If the client needs Salesforce CRM (a must requirement) and they have low budget then I would recommend that they use WordPress for file storage and Commercial off-the-shelf (COTS) plug-ins for implementing their own business processes for a short term or “flexible” project.
In this case, the development effort may be reduced much but the maintenance/enhancement effort may be increased much.

If the client does NOT really need Salesforce CRM and they have medium budget then I would recommend that they use general frameworks and tools (including WordPress and custom plug-ins) for implementing their own business processes for a long term and important project.
File storage can be local server or any service.

If the client  does NOT really need Salesforce CRM and they have low budget then I would recommend that they use WordPress for file storage and WordPress COTS plug-ins for implementing their own business processes for a short term or flexible project.

 

 

 

      How to Quickly Estimate Project Effort using Expert Judgement?

      Motivation:

      You need to quickly estimate effort for building an enterprise system.

      Solution:
      1. Ensure that you have a requirements analysis document.
        This can be

        • list of artifacts or
        • a list of features or
        • a list of use cases or
        • a list of user stories or
        • a list of user interfaces or
        • a list of workflows with their steps.
          Note: Never conduct an estimation using expert judgement without any inputs.
      2. Break down each of item in the list into the following (but not limited to) tasks to create:
        • UI and navigation code,
        • database script or storage schema definition code,
        • API code,
        • business logic code,
        • data access code,
        • scheduler code,
        • unit tests code,
        • deployment script,
        • end-to-end test cases and test reports, and
        • user guide.
          Note: You do not need to break down a feature into tasks if you can estimate an effort to complete it with high confidence.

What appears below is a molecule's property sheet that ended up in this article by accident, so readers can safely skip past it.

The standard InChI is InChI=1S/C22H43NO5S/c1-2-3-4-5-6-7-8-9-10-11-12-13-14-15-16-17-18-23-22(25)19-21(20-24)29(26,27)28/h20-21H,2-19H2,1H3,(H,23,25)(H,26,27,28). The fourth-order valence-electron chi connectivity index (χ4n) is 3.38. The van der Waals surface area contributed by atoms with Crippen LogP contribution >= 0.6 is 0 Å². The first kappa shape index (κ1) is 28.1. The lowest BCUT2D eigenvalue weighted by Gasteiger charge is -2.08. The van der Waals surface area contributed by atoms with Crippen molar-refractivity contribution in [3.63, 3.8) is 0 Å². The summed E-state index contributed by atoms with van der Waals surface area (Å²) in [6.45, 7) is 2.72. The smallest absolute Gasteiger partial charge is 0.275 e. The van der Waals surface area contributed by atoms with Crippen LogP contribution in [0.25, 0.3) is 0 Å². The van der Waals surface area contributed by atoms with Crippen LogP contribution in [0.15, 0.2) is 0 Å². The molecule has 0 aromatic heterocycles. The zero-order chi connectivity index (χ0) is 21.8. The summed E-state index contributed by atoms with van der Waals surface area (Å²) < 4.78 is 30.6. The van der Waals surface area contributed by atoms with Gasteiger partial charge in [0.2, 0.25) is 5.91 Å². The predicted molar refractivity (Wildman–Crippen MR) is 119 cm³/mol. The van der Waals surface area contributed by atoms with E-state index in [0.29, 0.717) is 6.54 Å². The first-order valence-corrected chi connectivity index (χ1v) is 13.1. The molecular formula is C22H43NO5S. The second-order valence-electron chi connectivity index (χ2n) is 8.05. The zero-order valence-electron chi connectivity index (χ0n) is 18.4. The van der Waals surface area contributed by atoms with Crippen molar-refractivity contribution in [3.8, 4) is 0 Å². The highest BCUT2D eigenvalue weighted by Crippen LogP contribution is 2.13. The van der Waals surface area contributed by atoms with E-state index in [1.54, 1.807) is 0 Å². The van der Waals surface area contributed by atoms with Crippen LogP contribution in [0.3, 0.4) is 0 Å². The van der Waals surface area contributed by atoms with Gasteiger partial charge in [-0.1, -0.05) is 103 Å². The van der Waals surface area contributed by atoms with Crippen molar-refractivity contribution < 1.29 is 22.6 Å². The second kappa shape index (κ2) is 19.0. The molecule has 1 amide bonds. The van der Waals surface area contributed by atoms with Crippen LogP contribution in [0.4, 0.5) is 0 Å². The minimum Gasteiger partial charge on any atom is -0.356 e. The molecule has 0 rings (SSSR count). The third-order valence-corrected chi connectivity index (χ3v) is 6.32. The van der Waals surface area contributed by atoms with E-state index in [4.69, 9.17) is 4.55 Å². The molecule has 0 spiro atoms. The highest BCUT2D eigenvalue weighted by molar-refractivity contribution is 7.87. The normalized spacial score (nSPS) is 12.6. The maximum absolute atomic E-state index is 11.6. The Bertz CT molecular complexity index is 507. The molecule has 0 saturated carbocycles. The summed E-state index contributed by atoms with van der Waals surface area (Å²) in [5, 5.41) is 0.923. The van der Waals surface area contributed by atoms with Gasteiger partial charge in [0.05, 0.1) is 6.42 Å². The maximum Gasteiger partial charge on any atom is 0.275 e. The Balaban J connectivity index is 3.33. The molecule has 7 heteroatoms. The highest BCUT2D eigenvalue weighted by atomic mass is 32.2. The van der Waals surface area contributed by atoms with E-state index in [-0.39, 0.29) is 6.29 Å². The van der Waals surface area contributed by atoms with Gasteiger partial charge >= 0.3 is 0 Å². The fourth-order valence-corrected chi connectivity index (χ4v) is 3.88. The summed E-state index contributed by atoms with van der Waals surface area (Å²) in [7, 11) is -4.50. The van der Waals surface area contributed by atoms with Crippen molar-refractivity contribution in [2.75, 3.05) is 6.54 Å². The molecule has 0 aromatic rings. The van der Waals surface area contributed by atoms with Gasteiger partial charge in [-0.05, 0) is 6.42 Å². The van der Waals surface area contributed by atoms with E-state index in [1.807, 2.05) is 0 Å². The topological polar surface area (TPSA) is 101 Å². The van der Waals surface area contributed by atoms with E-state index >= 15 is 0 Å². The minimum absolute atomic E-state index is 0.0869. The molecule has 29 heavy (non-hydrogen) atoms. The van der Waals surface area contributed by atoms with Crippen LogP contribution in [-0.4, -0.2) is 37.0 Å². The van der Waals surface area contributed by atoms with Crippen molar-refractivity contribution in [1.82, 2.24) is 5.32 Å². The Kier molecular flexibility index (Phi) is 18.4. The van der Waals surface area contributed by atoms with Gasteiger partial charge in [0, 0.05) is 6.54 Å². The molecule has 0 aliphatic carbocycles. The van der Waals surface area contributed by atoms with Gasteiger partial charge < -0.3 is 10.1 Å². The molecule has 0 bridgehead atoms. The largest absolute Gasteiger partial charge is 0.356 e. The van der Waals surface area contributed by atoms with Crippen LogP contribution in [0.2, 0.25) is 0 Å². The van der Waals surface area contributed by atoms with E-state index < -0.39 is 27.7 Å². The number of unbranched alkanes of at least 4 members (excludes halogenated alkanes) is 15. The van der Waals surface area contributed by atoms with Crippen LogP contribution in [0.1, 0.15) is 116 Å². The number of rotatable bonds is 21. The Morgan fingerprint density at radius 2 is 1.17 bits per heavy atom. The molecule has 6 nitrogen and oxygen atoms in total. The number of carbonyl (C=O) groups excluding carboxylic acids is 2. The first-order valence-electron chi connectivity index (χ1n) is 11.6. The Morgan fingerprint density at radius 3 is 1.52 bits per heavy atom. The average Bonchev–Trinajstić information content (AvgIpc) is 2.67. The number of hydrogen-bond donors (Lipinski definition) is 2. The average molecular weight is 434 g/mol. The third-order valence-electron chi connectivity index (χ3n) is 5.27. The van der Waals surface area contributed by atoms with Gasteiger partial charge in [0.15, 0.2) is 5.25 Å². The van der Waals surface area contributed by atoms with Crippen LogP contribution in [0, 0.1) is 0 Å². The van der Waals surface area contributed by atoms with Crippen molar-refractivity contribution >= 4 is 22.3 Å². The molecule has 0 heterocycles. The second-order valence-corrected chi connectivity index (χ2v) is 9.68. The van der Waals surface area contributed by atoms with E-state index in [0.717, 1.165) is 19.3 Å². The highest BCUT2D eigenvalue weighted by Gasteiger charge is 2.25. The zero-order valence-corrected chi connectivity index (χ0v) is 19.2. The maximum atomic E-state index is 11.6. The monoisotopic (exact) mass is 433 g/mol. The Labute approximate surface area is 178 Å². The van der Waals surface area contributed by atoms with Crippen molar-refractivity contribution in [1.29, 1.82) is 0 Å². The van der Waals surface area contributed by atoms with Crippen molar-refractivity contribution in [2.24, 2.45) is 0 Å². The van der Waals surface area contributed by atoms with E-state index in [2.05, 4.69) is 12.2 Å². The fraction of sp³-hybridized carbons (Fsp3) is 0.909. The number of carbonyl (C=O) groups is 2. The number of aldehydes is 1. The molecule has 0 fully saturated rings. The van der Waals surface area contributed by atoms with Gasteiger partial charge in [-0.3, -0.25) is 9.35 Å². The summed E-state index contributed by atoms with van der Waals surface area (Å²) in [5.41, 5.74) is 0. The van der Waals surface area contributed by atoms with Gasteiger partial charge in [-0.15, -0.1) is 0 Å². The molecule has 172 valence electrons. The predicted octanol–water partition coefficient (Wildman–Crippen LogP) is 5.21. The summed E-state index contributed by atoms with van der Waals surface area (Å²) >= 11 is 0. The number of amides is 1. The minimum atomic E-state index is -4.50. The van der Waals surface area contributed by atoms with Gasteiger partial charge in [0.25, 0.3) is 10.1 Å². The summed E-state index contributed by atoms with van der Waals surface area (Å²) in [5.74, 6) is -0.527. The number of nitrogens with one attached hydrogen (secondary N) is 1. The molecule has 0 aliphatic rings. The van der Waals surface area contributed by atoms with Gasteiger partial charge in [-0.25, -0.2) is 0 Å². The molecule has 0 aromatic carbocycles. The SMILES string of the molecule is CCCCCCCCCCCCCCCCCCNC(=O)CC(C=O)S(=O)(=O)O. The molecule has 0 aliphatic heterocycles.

3. Estimate the effort in man-days for completing each task.
        When giving an estimate for each task, think about

        • possible inputs validation and error handling aspect,
        • possible navigation framework preparation,
        • possible alternative scenarios of the feature related to the task,
        • possible encryption and decryption aspect,
        • possible attacks prevention (e.g. adding CAPTCHA, trimming special characters),
        • possible frameworks, libraries or external tools preparation, and
        • communication, meeting and status report for each task.
          Note: You should break down a task into sub-tasks if you are still not confident when giving an estimate for completing it.
      4. You do not need to perform the second and third step in a sequential order, just complete anything you can and repeat these 2 steps as many times as you like.
      5. If you cannot break down a feature into tasks or cannot give an estimated value for a task then you need to create a prototype or a proof of concept related to the feature.
      6. If you want to have a more accurate estimated value for a task then you should give 3 values for the task estimation: the best case value (optimistic value), the worse case value (pessimistic value) and the most likely value, then calculate the estimated value using the formula below.
        Estimated value = (Best case value + (4 X Most likely value) + Worse case value)/6
      7.  If you just need to give an effort guesstimate for a project containing too many requirements then you can group similar items together, then guess an effort for completing one item in a group and multiply this value with the number of items in the group, then repeat this guess and calculation for all the remaining groups.
      8. Include all communication, documentation and training effort into the guesstimate.